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Monthly Archives: April 2017

Samsung Galaxy Note 7 popped again!

Samsung’s fire-prone smartphone that sparked a global crisis is making a comeback.

The world’s largest smartphone maker says it’s resurrecting the Galaxy Note 7 by selling a cheaper, refurbished version in South Korea starting Friday.

Understandably, Samsung (SSNLF) has chosen to change the name of the phone, whose initial incarnation it had to recall and kill off after a some customers reported their devices burst into flames.

The revamped phone is called the Galaxy Note FE, short for Fan Edition. And for those who need a bit of convincing to buy a new version of a device that became synonymous with spontaneous combustion, Samsung has thrown in a few perks.

Most important, the Note FE will come with lower capacity batteries that have undergone the company’s latest safety test. Earlier this year, Samsung blamed poorly designed and manufactured batteries for the overheating problems that caused some of the Note 7 phones to catch fire.

The rejiggered phone will sell for 699,600 won ($610), about 30{4a63b1e9664ba6ed4e66fdcc3a4154087d23751c404ace2df0767d646d11a674} less than the original Note 7. It also comes with updated software and Bixby, Samsung’s new artificial intelligence assistant.

amsung’s fire-prone smartphone that sparked a global crisis is making a comeback. The world’s largest smartphone maker says it’s resurrecting the Galaxy Note 7 by selling a cheaper, refurbished version in South Korea starting Friday. Understandably, Samsung (SSNLF) has chosen to change the name of the phone, whose initial incarnation it had to recall and kill off after a some customers reported their devices burst into flames. The revamped phone is called the Galaxy Note FE, short for Fan Edition. And for those who need a bit of convincing to buy a new version of a device that became synonymous with spontaneous combustion, Samsung has thrown in a few perks. Related: Samsung unveils first new flagship phones since Note 7 debacle Most important, the Note FE will come with lower capacity batteries that have undergone the company’s latest safety test. Earlier this year, Samsung blamed poorly designed and manufactured batteries for the overheating problems that caused some of the Note 7 phones to catch fire. The rejiggered phone will sell for 699,600 won ($610), about 30{4a63b1e9664ba6ed4e66fdcc3a4154087d23751c404ace2df0767d646d11a674} less than the original Note 7. It also comes with updated software and Bixby, Samsung’s new artificial intelligence assistant.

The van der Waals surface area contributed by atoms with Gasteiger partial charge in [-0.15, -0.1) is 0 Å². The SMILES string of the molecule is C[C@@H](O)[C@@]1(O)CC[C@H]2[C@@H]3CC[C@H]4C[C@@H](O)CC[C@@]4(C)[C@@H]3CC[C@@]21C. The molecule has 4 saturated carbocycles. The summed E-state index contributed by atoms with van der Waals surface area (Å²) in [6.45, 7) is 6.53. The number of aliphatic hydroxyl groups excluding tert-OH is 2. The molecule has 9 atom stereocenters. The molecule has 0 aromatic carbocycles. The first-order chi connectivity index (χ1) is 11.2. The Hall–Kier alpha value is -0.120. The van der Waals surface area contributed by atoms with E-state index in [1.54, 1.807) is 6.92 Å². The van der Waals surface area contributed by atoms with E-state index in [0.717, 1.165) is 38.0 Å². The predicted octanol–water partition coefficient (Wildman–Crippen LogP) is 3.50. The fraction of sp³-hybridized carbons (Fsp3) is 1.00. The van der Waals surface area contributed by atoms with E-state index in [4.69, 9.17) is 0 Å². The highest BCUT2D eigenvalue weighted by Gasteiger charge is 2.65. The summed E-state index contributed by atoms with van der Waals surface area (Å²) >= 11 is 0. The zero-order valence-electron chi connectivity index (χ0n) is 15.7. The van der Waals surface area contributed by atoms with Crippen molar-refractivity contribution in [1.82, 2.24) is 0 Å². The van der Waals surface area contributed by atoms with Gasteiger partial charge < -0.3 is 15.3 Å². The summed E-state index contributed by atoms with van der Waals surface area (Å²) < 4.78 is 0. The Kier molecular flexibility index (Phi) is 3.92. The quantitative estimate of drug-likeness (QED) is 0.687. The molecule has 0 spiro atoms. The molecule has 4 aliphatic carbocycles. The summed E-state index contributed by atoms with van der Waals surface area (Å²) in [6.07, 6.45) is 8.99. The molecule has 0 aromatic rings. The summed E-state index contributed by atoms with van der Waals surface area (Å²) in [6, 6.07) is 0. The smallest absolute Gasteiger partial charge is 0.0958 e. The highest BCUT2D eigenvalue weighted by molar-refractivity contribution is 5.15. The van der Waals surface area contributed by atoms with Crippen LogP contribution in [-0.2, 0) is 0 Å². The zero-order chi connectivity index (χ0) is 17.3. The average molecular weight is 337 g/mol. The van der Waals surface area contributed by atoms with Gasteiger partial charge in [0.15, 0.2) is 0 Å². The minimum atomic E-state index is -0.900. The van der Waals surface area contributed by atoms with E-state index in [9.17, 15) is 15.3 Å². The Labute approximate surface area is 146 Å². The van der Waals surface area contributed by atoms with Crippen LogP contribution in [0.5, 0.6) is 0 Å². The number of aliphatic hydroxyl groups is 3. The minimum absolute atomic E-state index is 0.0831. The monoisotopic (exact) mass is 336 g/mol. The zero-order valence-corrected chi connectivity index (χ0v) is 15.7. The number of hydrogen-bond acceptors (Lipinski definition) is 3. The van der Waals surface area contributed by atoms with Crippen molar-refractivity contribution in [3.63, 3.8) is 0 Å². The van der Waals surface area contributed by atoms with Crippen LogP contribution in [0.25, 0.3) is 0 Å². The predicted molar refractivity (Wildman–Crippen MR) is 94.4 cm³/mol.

But Note 7 fans outside South Korea will have to wait to get their hands on the new devices. Samsung says it hasn’t made a decision yet on selling the Note FE in other countries. The company has said in the past it has no plans to sell refurbished Note 7 devices in the United States.

Samsung is touting the devices, which are made from unused Note 7 phones and spare parts, as an “eco-friendly” project to avoid waste. It came under pressure from Greenpeace last year to provide detailed information on how it would dispose of the millions of recalled devices.

The Note FE should also help the Samsung recoup some of the financial losses resulting from the fiasco, which wiped out billions in profit.

But with a limited run of 400,000 devices to start, it’s “a drop in the ocean, considering Samsung sells a few million of the phone every time a new version launches,” said Kiranjeet Kaur, an analyst with research firm IDC